I’m fairly new to Terraform, yes I have been using it for the past 2 or 3 years, but my use-case was quite simple; Create a few servers in DigitalOcean or Hetzner, install a web stack, and use the outputs to update the load balancer and the firewall.
Last year I moved to Ottawa and started working at The Canadian Internet Registration Authority where I was exposed to AWS. The AWS more advanced features got me working with more advanced Terraform configurations and I wanted to share my findings here.
All my previous configurations consisted of a single folder with a few .tf files containing the account information, resource definitions and some variables. That won’t work when you have multiple environments, here is were I got introduced to modules. I will not go into details here because that information can be easily found on Google.
Lets take a look at a sample directory structure:
. |-- environments | |-- dev | | |-- cloudinit.conf | | |-- main.tf | | |-- terraform.tfvars | | `-- variables.tf | `-- prd | | |-- cloudinit.conf | | |-- main.tf | | |-- terraform.tfvars | | `-- variables.tf |-- modules `-- web |-- main.tf `-- variables.tf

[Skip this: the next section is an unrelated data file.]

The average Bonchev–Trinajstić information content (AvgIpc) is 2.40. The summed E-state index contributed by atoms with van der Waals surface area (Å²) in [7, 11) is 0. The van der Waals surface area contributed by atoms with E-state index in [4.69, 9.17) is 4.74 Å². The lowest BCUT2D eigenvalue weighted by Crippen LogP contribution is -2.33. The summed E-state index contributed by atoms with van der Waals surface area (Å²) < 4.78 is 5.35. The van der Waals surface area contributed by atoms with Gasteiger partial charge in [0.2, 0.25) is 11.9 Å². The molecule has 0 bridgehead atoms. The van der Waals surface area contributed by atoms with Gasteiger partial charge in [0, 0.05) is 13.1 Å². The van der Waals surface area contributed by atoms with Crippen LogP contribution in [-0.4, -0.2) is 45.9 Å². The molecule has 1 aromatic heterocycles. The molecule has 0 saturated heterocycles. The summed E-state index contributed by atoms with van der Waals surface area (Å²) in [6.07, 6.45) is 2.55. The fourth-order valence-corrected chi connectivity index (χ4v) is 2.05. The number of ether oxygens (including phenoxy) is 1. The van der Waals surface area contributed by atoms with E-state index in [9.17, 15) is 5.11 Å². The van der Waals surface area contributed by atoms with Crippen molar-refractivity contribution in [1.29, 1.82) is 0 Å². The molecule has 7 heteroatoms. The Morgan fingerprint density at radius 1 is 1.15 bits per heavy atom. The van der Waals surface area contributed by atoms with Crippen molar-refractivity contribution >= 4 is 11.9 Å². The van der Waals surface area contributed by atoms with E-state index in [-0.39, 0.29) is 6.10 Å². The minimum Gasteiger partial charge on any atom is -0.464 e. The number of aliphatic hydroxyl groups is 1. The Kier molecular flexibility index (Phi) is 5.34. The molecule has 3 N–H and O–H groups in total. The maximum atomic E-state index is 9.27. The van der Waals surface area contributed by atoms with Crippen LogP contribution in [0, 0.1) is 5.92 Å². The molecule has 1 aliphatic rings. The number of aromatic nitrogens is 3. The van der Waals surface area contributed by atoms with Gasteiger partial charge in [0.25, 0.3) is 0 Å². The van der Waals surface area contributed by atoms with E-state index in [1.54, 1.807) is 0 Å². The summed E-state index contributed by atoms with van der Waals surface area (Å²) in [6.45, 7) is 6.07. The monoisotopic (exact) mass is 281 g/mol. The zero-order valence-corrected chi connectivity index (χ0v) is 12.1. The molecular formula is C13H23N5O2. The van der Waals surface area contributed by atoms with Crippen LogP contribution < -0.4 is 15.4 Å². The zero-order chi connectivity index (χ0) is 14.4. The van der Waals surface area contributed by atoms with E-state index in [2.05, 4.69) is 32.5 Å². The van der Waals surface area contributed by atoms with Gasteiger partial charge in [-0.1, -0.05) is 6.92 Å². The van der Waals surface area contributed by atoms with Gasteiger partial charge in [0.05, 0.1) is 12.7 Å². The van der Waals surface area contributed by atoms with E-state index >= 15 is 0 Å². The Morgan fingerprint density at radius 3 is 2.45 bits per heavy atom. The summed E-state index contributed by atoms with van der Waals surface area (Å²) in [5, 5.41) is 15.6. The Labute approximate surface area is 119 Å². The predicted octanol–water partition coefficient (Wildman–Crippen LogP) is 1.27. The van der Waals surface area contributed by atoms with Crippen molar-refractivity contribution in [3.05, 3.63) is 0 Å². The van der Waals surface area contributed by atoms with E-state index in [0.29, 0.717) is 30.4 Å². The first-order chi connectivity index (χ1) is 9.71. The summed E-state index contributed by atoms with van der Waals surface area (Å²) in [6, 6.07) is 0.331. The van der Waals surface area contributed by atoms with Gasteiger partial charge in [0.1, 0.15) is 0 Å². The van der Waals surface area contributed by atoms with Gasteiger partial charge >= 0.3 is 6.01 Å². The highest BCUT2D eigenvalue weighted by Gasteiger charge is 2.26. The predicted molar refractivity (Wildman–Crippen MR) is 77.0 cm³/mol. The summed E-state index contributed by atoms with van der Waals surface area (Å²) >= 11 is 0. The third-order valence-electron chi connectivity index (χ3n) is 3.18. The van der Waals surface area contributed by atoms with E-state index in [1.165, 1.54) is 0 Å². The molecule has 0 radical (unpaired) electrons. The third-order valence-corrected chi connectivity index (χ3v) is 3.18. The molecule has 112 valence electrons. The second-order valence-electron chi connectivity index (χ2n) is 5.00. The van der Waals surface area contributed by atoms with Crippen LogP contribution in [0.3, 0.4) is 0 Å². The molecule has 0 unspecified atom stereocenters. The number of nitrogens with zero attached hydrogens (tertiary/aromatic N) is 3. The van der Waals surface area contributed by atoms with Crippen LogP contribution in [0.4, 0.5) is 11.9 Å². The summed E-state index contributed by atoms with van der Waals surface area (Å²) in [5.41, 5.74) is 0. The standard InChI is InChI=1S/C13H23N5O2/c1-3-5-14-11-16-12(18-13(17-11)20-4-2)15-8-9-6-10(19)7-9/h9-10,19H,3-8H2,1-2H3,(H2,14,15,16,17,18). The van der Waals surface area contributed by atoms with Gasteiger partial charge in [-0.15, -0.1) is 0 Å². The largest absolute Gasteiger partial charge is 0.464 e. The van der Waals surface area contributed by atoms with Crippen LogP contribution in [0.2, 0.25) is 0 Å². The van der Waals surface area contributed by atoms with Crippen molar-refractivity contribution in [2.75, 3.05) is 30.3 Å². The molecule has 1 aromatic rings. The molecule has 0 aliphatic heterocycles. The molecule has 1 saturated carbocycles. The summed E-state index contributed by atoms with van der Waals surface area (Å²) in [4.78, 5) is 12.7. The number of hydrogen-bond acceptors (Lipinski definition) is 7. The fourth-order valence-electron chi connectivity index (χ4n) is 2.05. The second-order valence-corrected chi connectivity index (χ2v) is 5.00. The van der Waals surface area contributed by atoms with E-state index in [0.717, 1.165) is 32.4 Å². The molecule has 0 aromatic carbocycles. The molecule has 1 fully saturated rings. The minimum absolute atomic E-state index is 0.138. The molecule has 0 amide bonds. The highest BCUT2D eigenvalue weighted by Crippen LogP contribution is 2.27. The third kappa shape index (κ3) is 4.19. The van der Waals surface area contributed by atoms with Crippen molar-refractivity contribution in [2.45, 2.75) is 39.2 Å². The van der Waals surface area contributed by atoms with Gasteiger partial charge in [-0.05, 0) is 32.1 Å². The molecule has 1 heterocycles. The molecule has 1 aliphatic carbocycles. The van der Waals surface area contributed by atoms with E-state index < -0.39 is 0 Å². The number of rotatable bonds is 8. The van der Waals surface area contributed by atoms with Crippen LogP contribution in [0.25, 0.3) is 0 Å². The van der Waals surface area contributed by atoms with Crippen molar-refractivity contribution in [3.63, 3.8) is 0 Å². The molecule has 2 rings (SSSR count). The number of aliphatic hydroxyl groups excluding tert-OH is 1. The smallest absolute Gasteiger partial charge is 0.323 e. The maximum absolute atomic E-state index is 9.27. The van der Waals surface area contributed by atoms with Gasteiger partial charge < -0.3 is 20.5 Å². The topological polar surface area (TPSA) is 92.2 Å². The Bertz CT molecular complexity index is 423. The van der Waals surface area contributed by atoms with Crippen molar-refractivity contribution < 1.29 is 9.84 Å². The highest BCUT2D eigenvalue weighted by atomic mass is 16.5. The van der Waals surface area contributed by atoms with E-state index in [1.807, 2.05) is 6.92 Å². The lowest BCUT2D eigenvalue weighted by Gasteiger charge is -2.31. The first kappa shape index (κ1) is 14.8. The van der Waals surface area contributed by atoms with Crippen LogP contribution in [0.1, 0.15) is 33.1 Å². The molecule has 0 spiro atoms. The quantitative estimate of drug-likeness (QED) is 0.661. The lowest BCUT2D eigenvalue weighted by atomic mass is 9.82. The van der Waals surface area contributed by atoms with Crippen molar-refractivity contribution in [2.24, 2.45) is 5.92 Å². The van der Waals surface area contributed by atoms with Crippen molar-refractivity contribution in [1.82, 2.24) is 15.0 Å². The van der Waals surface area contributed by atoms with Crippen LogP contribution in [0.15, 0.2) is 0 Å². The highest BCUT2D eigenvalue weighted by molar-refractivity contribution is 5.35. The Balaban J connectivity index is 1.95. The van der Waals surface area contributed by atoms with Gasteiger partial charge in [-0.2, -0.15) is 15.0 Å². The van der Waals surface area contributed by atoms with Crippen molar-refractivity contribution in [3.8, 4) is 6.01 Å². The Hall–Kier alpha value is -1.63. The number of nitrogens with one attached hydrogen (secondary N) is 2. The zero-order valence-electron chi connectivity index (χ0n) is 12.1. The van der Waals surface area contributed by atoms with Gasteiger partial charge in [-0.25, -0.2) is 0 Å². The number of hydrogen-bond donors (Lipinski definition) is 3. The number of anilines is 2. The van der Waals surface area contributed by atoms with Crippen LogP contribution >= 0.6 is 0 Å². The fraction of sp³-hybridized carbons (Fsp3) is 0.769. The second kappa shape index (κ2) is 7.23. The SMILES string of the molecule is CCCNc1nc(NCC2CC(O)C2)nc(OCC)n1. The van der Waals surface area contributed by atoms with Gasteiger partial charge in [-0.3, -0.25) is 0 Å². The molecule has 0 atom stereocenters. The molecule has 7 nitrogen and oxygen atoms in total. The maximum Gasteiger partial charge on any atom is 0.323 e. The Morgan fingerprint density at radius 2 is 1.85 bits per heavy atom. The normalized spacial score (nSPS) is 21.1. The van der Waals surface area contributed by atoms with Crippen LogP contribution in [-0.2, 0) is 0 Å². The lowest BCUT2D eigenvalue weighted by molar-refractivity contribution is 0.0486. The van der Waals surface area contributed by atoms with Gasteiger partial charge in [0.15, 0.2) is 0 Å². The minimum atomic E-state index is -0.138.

In the above configuration, all your resource definitions are stored under
/modules/web and you store your variables in
- Eliminated duplicate resource definitions.
- Different credentials can be used for dev and prd, allowing developers or junior system administrators to build and test the dev environment, but only the people in charge can touch production.
- If you have a larger environment, most variables will be identical between dev and prd, with only a smaller subset being different.
- Some environments can’t be built out of a single configuration like the above, so we would have even more duplicate variables.
- This will get complicated even more quickly if you have more environments.
Those cons will be addressed in part 2.